Volume 577, May 2015
|Number of page(s)||12|
|Published online||22 April 2015|
Excitation of kink oscillations of coronal loops: statistical study ⋆
1 Centre for Fusion, Space and Astrophysics, Department of
Physics, University of Warwick, CV4 7AL, UK
2 Space Research Institute (IKI), Russian Academy of Sciences, Profsoyuznaya St. 84/32, 117997 Moscow, Russia
3 Astronomical Observatory at Pulkovo, Russian Academy of Sciences, 196140 St. Petersburg, Russia
4 School of Space Research, Kyung Hee University, 446-701 Yongin, Gyeonggi, Korea
Received: 11 September 2014
Accepted: 17 December 2014
Context. Solar flares are often accompanied by kink (transverse) oscillations of coronal loops. Despite intensive study of these oscillations in recent years, the mechanisms that excite them are still not known.
Aims. We aim to clarify the excitation mechanisms for these kink oscillations of coronal loops.
Methods. We analysed 58 kink-oscillation events observed by the Atmospheric Imaging Assembly (AIA) onboard the Solar Dynamics Observatory (SDO) during its first four years (2010–2014) with the use of the JHelioviewer. Association of these oscillation events with flares, lower coronal (r ≲ 1.4 R⊙) eruptions and plasma ejections, coronal mass ejections (CMEs), and coronal Type-II radio bursts is studied.
Results. We find that 44 of these 58 oscillation events (76%) were associated with CMEs observed in the white light emission. Moreover, 57 events (98%) were accompanied by lower coronal eruptions/ejections (LCEs) observed in the extreme-ultraviolet band in the parental active regions. In the remaining event an LCE was not clearly seen, but it was definitely associated with a CME too. The main observational finding is that the kink oscillations were excited by the deviation of loops from their equilibria by a nearby LCE in 55 events (95%). In three remaining events, it was difficult to reliably determine the cause of the oscillations because of limitations in the observational data. We also found that 53 events (91%) were associated with flares. In five remaining events, the parental active regions were behind the limb and we could not directly see flare sites. It indicates that there is a close relationship between these two kinds of solar activity. However, the estimated speeds of a hypothetical driver of kink oscillations by flares were found to be lower than 500 km s-1 in 80% of the cases. Such low speeds do not favour the association of the oscillation excitation with a shock wave, as usually assumed. That only 23 (40%) of the oscillation events were found to be associated with coronal Type-II radio bursts also goes against the shock wave mechanism for the excitation of kink oscillations.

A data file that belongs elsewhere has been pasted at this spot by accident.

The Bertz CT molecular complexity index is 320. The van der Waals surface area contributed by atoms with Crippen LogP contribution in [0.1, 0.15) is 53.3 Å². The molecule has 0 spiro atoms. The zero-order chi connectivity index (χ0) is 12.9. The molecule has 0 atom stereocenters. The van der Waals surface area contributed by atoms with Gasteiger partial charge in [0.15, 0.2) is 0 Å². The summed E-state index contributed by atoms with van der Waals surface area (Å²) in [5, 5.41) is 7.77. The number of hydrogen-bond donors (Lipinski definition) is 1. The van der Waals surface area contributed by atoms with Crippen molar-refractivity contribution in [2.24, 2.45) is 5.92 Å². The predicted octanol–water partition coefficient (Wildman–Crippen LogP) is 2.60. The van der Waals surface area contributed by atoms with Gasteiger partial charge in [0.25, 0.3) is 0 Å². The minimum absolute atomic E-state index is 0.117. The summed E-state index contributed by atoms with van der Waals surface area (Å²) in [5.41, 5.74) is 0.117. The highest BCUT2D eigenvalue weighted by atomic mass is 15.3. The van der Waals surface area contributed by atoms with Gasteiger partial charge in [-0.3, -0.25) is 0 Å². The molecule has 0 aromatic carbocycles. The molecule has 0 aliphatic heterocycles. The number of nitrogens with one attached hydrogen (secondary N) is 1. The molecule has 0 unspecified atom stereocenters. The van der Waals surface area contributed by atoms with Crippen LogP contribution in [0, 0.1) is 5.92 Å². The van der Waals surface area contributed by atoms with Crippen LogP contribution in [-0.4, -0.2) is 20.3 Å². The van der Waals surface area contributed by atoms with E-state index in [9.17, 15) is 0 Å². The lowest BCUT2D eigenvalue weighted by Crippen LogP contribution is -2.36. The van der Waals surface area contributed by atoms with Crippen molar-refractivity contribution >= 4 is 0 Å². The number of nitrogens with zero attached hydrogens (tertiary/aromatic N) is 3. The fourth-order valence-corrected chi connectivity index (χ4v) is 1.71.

Conclusions. The statistical analysis shows that the most probable mechanism for exciting the kink oscillations of coronal loops is the deviation of loops from their equilibrium by nearby eruptions or plasma ejections rather than a blast shock wave ignited by a flare.
Key words: Sun: magnetic fields / Sun: oscillations / Sun: flares / Sun: coronal mass ejections (CMEs) / shock waves
Table 1 is available in electronic form at http://www.aanda.org
© ESO, 2015
Current usage metrics show cumulative count of Article Views (full-text article views including HTML views, PDF and ePub downloads, according to the available data) and Abstracts Views on Vision4Press platform.
Data correspond to usage on the plateform after 2015. The current usage metrics is available 48-96 hours after online publication and is updated daily on week days.
Initial download of the metrics may take a while.